Mentions: We used the reported sphere culture method [43, 44] to culture mammospheres from breast carcinoma cell line MCF-7. The mammosphere formation rate was about 20 % from the cell line in several generations (passages) of culture. The mammosphere cells were separated and characterized for surface expression of CD44 and CD24, which are commonly considered as markers of breast cancer stem cells [2]. The results showed CD44 expression increased in mammosphere cells and the positive cell proportion increased from 5.62 % of parent MCF-7 cells to 45.65 % of mammosphere cells (Fig. 1). Meanwhile, the expression of CD24 alone and CD24/CD44 double positive cells was deceased from 15.58 to 5.99 % and from 18.99 to 12.18 %, respectively (Fig. 1). These profiles suggest that after sphere culture the mammosphere cells are enriched for breast cancer stem-like cells, which is consistent with previous reports [2, 45]. We then treated mammosphere cells with γ-T3 in sphere culture by adding γ-T3 directly into the sphere culture medium. As shown in Fig. 2, γ-T3 exhibited a dose-dependent inhibition of the growth of mammosphere cells and sphere formation from MCF-7 cells. At 5 μg/ml, the sphere growth was totally inhibited (Fig. 2a).Fig. 1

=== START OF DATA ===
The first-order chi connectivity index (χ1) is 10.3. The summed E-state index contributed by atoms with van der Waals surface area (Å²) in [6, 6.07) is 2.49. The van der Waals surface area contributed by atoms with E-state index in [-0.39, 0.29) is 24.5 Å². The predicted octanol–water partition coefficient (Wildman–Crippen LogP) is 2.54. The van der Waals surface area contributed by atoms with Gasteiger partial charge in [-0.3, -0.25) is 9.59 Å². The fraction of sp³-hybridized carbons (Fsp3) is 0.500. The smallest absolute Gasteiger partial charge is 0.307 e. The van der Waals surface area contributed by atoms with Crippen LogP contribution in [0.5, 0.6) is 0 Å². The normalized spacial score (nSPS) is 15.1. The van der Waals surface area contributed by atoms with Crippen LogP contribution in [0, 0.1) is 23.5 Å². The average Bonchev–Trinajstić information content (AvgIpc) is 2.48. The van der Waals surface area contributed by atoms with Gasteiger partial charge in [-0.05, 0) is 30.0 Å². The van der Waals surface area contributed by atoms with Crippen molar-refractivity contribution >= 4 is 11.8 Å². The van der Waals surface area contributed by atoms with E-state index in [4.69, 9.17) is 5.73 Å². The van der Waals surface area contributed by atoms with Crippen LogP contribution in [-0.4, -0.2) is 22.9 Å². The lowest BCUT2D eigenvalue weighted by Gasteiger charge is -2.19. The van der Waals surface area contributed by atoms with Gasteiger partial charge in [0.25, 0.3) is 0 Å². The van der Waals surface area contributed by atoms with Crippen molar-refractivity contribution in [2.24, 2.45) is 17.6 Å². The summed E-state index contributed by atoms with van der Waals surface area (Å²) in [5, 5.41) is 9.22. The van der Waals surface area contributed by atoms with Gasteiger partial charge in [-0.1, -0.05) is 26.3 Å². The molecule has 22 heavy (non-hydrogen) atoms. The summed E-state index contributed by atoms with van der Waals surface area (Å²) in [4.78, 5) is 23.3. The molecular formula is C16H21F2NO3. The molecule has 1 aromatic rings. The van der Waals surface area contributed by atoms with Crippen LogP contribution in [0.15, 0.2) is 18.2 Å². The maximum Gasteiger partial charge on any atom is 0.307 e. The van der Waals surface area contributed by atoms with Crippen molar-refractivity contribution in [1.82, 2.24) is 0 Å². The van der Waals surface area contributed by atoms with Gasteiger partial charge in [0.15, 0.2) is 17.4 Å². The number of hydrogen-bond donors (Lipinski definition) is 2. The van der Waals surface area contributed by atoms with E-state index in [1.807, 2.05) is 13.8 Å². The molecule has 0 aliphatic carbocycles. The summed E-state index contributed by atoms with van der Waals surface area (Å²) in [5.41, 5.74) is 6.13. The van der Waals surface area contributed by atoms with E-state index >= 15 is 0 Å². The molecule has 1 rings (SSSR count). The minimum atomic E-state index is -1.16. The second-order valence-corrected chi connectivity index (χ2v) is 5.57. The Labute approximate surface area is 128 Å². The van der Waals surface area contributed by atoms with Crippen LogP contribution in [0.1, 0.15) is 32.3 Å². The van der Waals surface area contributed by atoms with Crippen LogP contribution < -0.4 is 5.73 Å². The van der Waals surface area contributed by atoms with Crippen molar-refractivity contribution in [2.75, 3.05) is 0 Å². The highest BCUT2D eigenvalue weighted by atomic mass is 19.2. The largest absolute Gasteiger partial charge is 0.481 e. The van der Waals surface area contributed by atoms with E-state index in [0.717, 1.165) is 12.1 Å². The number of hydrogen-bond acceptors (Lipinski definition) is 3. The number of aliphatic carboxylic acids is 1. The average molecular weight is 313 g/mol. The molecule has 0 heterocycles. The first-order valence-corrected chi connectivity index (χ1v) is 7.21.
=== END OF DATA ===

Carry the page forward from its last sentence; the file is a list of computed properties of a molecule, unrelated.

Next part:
Bottom Line: We found that mammosphere growth was inhibited in a dose dependent manner, with total inhibition at high doses.Our results suggested that both Src homology 2 domain-containing phosphatase 1 (SHP1) and 2 (SHP2) were affected by gamma-T3 which was accompanied by a decrease in K- and H-Ras gene expression and phosphorylated ERK protein levels in a dose dependent way.These results suggest that gamma-T3 specifically targets SHP2 and the RAS/ERK signaling pathway.

View Article: PubMed Central - PubMed

Affiliation: Australian Institute for Bioengineering and Nanotechnology, the University of Queensland, The corner of Cooper Rd. St Lucia, Brisbane, QLD 4072, Australia. w.gu@uq.edu.au.

ABSTRACT

Background: There is increasing evidence supporting the concept of cancer stem cells (CSCs), which are responsible for the initiation, growth and metastasis of tumors. CSCs are thus considered the target for future cancer therapies. To achieve this goal, identifying potential therapeutic targets for CSCs is essential.

Methods: We used a natural product of vitamin E, gamma tocotrienol (gamma-T3), to treat mammospheres and spheres from colon and cervical cancers. Western blotting and real-time RT-PCR were employed to identify the gene and protein targets of gamma-T3 in mammospheres.

Results: We found that mammosphere growth was inhibited in a dose dependent manner, with total inhibition at high doses. Gamma-T3 also inhibited sphere growth in two other human epithelial cancers, colon and cervix. Our results suggested that both Src homology 2 domain-containing phosphatase 1 (SHP1) and 2 (SHP2) were affected by gamma-T3 which was accompanied by a decrease in K- and H-Ras gene expression and phosphorylated ERK protein levels in a dose dependent way. In contrast, expression of self-renewal genes TGF-beta and LIF, as well as ESR signal pathways were not affected by the treatment. These results suggest that gamma-T3 specifically targets SHP2 and the RAS/ERK signaling pathway.

Conclusions: SHP1 and SHP2 are potential therapeutic targets for breast CSCs and gamma-T3 is a promising natural drug for future breast cancer therapy.

No MeSH data available.


Related in: MedlinePlus